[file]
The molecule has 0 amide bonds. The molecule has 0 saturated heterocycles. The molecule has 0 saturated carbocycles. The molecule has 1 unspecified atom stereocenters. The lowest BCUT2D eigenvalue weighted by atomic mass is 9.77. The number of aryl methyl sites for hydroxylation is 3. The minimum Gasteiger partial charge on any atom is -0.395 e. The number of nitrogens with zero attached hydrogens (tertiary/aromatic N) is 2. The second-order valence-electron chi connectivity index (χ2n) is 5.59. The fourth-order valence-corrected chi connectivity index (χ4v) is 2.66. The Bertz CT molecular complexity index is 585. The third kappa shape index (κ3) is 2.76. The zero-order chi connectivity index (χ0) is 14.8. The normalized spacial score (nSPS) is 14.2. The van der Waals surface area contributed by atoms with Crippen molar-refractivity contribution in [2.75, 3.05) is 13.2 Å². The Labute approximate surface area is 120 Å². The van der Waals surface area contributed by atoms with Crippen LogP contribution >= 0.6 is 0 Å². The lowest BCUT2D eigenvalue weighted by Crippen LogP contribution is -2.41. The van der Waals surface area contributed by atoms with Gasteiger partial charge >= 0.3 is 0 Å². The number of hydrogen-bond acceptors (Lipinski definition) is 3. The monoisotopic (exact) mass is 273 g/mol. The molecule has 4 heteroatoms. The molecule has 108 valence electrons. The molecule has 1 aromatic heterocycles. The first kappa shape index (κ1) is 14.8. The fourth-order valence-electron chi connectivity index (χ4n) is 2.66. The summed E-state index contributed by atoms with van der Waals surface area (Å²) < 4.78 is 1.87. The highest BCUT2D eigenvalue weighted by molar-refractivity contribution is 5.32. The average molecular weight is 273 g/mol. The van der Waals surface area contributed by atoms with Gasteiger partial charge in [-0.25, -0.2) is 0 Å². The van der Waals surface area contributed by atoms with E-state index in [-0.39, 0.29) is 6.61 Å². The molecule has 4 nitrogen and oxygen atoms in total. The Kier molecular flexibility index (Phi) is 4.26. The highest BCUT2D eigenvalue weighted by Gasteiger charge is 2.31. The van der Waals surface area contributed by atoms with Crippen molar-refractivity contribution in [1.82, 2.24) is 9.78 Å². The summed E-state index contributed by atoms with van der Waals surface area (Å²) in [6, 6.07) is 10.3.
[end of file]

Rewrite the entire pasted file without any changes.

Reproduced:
The molecule has 0 amide bonds. The molecule has 0 saturated heterocycles. The molecule has 0 saturated carbocycles. The molecule has 1 unspecified atom stereocenters. The lowest BCUT2D eigenvalue weighted by atomic mass is 9.77. The number of aryl methyl sites for hydroxylation is 3. The minimum Gasteiger partial charge on any atom is -0.395 e. The number of nitrogens with zero attached hydrogens (tertiary/aromatic N) is 2. The second-order valence-electron chi connectivity index (χ2n) is 5.59. The fourth-order valence-corrected chi connectivity index (χ4v) is 2.66. The Bertz CT molecular complexity index is 585. The third kappa shape index (κ3) is 2.76. The zero-order chi connectivity index (χ0) is 14.8. The normalized spacial score (nSPS) is 14.2. The van der Waals surface area contributed by atoms with Crippen molar-refractivity contribution in [2.75, 3.05) is 13.2 Å². The Labute approximate surface area is 120 Å². The van der Waals surface area contributed by atoms with Crippen LogP contribution >= 0.6 is 0 Å². The lowest BCUT2D eigenvalue weighted by Crippen LogP contribution is -2.41. The van der Waals surface area contributed by atoms with Gasteiger partial charge >= 0.3 is 0 Å². The number of hydrogen-bond acceptors (Lipinski definition) is 3. The monoisotopic (exact) mass is 273 g/mol. The molecule has 4 heteroatoms. The molecule has 108 valence electrons. The molecule has 1 aromatic heterocycles. The first kappa shape index (κ1) is 14.8. The fourth-order valence-electron chi connectivity index (χ4n) is 2.66. The summed E-state index contributed by atoms with van der Waals surface area (Å²) < 4.78 is 1.87. The highest BCUT2D eigenvalue weighted by molar-refractivity contribution is 5.32. The average molecular weight is 273 g/mol. The van der Waals surface area contributed by atoms with Gasteiger partial charge in [-0.25, -0.2) is 0 Å². The van der Waals surface area contributed by atoms with E-state index in [-0.39, 0.29) is 6.61 Å². The molecule has 4 nitrogen and oxygen atoms in total. The Kier molecular flexibility index (Phi) is 4.26. The highest BCUT2D eigenvalue weighted by Gasteiger charge is 2.31. The van der Waals surface area contributed by atoms with Crippen molar-refractivity contribution in [1.82, 2.24) is 9.78 Å². The summed E-state index contributed by atoms with van der Waals surface area (Å²) in [6, 6.07) is 10.3.